Several panelists told the students that having good mentors was vital to their success.
“One of the most important things is having a really good mentor,” Castor said. Her best friend’s aunt was a nuclear engineer and helped Castor with her thesis at graduate school at Bowling Green University—and continues to advise her to this day.
“She helped me understand the technical aspects of my thesis,” Castor said. “My parents did not go to college. They really couldn’t tell me. It was kind of like, ‘Be the best you can be.’ That’s great, but what’s the roadmap? What does that look like?
“Having a really great, strong mentor really helped me,” she said, “because she understood where I was trying to go and what I needed to do, helping me understand what internships to take and what not to take, how to advocate for myself for fair and equal pay—all those different things that we don’t necessarily understand or learn in the classroom.”
McMahon advised people to look for jobs at the Lab that stimulate them and keep them interested.
“If you’re not enjoying at least 50 percent of what you’re doing, you need to change something,” McMahon said. “There are so many things to do around the Laboratory, even if you’re within an organization like NIF. There are so many things to do within NIF. I encourage people to look for things that are going to keep them interested to come back to work, so that the majority of time, you are doing something interesting for you, to you.”
Castor had high praise for the Lab’s inclusive culture.
“I felt as though some of the ideas and who I am have been embraced and accepted and also encouraged,” she said. “And that’s a great space to be in.”
McMahon echoed the compliments about the Lab’s culture.
“I was amazed that the Lab let me do some stuff when I first came here,” he said. “My degree was in mechanical engineering and I started working at the National Ignition Facility. I did a lot of software modeling and simulation. When I got to NIF, they wanted me to help build the electrical side of the automation systems. I know how to program all these things, but you’re going to let me pick electrical stuff?
“So, I’m learning on the job, developing, assembling, picking components, developing wire diagrams and all this stuff—and then they’re paying me full time to learn this stuff? I was just amazed.
“The Lab has allowed me to build and grow in different directions—at no cost to me, on their dime,” he said. “I’m grateful for that. That’s why I like to extend those blessings I’ve received and make sure that everybody is aware of it.”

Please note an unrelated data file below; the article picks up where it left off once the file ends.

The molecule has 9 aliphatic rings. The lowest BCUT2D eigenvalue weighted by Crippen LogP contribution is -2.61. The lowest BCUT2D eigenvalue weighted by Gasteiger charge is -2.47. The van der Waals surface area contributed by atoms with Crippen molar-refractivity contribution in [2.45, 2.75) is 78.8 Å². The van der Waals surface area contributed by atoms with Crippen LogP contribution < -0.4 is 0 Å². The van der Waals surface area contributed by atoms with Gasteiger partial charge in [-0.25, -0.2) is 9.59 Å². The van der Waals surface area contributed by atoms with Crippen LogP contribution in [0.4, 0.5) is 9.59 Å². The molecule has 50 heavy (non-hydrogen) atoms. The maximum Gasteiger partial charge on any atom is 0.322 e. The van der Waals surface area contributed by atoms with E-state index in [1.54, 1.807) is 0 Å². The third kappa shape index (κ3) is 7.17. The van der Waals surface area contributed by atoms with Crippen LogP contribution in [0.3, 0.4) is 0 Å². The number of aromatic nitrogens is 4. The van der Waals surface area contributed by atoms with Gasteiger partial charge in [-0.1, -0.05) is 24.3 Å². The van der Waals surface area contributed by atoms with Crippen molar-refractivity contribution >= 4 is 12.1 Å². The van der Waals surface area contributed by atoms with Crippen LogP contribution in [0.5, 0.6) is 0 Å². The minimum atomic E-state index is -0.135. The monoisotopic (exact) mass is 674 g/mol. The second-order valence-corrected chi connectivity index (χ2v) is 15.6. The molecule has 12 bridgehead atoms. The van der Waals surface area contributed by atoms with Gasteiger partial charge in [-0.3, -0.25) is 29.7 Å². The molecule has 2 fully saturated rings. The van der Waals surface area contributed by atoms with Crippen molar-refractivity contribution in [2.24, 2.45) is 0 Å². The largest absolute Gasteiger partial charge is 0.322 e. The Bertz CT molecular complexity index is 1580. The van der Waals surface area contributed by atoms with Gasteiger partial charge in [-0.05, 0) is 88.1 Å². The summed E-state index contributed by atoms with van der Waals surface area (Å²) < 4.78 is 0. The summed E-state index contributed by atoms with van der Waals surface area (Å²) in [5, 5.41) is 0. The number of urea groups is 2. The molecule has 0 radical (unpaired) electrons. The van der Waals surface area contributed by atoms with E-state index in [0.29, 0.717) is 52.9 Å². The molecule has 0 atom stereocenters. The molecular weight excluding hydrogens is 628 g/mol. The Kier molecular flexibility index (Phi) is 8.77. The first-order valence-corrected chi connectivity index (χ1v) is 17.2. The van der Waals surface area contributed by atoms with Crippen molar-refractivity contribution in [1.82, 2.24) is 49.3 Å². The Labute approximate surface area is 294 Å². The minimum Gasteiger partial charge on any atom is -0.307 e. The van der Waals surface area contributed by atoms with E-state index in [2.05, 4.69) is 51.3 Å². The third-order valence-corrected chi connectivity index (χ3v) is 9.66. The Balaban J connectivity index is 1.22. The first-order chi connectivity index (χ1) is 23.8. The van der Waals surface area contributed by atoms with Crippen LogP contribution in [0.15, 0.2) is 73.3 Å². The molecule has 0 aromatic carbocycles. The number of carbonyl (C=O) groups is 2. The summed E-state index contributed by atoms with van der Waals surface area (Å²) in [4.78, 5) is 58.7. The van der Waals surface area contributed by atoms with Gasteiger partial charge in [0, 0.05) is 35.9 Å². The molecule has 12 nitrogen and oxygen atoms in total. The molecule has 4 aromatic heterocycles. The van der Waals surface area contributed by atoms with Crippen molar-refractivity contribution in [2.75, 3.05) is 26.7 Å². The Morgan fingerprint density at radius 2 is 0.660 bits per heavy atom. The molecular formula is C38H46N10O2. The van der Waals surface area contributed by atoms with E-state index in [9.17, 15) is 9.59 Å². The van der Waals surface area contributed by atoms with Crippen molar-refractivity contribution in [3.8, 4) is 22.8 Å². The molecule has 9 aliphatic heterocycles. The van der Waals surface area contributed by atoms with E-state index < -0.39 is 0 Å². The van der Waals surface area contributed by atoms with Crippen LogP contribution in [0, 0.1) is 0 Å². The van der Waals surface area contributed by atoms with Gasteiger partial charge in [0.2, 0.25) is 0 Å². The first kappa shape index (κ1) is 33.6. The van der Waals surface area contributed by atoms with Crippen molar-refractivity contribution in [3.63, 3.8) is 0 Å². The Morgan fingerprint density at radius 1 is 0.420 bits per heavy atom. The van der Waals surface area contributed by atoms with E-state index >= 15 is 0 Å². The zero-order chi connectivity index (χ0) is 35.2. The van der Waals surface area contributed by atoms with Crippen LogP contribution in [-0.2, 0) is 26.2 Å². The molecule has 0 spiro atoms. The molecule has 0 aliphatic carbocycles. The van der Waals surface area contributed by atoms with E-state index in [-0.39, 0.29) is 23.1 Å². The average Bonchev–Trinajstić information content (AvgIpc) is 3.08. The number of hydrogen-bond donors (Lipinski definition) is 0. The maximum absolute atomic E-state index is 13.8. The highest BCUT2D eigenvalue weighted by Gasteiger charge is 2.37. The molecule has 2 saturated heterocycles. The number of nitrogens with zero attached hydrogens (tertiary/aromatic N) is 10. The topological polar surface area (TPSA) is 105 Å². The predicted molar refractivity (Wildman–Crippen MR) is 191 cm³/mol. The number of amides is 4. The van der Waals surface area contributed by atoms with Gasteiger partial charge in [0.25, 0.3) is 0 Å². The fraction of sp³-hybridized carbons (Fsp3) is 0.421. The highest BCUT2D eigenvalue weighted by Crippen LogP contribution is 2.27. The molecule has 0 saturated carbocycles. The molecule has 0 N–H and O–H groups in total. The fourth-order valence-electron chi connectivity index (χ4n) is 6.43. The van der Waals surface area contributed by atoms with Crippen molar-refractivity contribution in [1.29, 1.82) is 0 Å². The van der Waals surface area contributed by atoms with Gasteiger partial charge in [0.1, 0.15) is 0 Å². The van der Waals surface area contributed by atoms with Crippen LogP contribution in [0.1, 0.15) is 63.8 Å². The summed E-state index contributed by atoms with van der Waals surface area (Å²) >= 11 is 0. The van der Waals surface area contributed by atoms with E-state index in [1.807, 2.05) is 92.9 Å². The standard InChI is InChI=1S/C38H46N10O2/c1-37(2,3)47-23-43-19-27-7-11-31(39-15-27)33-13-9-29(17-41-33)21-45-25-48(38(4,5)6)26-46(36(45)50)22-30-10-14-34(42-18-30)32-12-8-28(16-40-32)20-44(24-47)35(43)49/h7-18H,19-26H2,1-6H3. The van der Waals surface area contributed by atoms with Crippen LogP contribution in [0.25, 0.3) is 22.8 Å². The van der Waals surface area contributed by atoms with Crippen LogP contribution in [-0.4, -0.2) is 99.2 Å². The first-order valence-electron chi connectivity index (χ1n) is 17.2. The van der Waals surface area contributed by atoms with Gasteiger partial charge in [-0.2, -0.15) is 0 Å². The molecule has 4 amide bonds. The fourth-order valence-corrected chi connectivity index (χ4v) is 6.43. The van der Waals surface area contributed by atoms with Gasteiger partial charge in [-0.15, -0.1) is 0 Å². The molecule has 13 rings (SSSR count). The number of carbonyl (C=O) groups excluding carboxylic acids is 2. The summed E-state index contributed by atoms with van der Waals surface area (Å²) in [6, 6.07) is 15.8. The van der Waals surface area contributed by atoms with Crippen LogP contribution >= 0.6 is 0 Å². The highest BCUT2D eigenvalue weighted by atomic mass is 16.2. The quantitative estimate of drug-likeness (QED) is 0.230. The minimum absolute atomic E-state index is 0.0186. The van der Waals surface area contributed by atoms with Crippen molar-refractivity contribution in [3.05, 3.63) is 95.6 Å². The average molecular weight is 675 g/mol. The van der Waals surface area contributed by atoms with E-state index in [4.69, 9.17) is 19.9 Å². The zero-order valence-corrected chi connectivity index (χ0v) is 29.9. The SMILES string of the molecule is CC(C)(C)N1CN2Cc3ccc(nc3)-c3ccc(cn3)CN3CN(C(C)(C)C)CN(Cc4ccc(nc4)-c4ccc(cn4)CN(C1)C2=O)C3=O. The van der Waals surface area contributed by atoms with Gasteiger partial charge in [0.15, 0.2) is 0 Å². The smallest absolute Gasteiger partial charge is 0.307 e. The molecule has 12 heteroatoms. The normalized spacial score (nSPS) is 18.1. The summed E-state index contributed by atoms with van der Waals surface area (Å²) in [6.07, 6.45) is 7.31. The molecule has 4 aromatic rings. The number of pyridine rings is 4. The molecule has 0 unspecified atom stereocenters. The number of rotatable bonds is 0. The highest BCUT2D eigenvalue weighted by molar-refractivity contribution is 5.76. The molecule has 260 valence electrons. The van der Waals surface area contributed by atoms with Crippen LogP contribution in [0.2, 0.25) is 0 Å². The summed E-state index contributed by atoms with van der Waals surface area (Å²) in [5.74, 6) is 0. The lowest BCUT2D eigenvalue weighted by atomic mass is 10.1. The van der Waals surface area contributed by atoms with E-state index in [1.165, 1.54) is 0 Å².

Peters praised the many Lab staffers who participated in making LLNL HBCU Week a success.
“We are very grateful for the Lab staff that provided their time to speak with students about their time and experiences at LLNL,” Peters said. “We could not continue this effort without the help of volunteers. Students attend the event to find out about the Lab and why they should consider it for internships and/or careers. Having a diverse group of volunteers from across the different directorates at the Lab allows students to learn about the broad spectrum of research we have here.
“This recruiting effort is now considered an institutional event and we are grateful for the continued support from the IDEA (Inclusion, Diversity, Equity and Accountability) office.”
Peters said the most attended live session was the resume workshop and several students have reached out about internships and jobs directly because of HBCU Week.
Lab volunteers also included: Nikki Finnestead, Keturah Palma, Paige Thompson, Andrekka Lanier, Mavrik Zavarin, Mark Mitchell, Jeremy Feaster, Sylwia Hamilton, Kristi Belcher, Makena Haroldson Briceno, Paige Jones, Mark Miller, Don Frederick, Theodore Ude, Roger Qiu, Jackie Gonzalez, Abiel Tesfandrias, Raluca Negres, Isaac Bass, Nathan Ray, Nitish Govindarajan, Aiden Martin, Thej Tumkur, Tony Baylis, Eric Schwegler, Denis Richard, Jerry Clark, Amy Weldon, Nick Thomas, Lily Forest, Jarrod Farmer, Shalini Mabery, Chad Giacomozzi, Brian Gunn, Amy Waters, Nelida Ayacaxli, Christopher Rager, Kumar Raman, Paul Miller, Evan Gonzalez, Lauren Abrahams, Paul Tsuji, John Calhoun, Julia Leary, Joshua Jones, Kevin Gallagher, Jamie Lewis, and Connie Aniceto.
More Information:“LLNL Hosts HBCU Students, Faculty to Build New Pipeline of Talent,” NIF & Photon Science News, October 12, 2023
NIF&PS Summer Scholar Program Celebrates a Record Year,” NIF & Photon Science News, August 23, 2023
“Intern Follows His Lifelong Passion for Science to LLNL,” NIF & Photon Science News, August 23, 2023
“NIF&PS Summer Scholar Wants to Be an Inspiration to Other Students,” NIF & Photon Science News, August 23, 2023
“LLNL Expands Outreach to HBCUs in Weeklong Event,”NIF & Photon Science News, December 13, 2021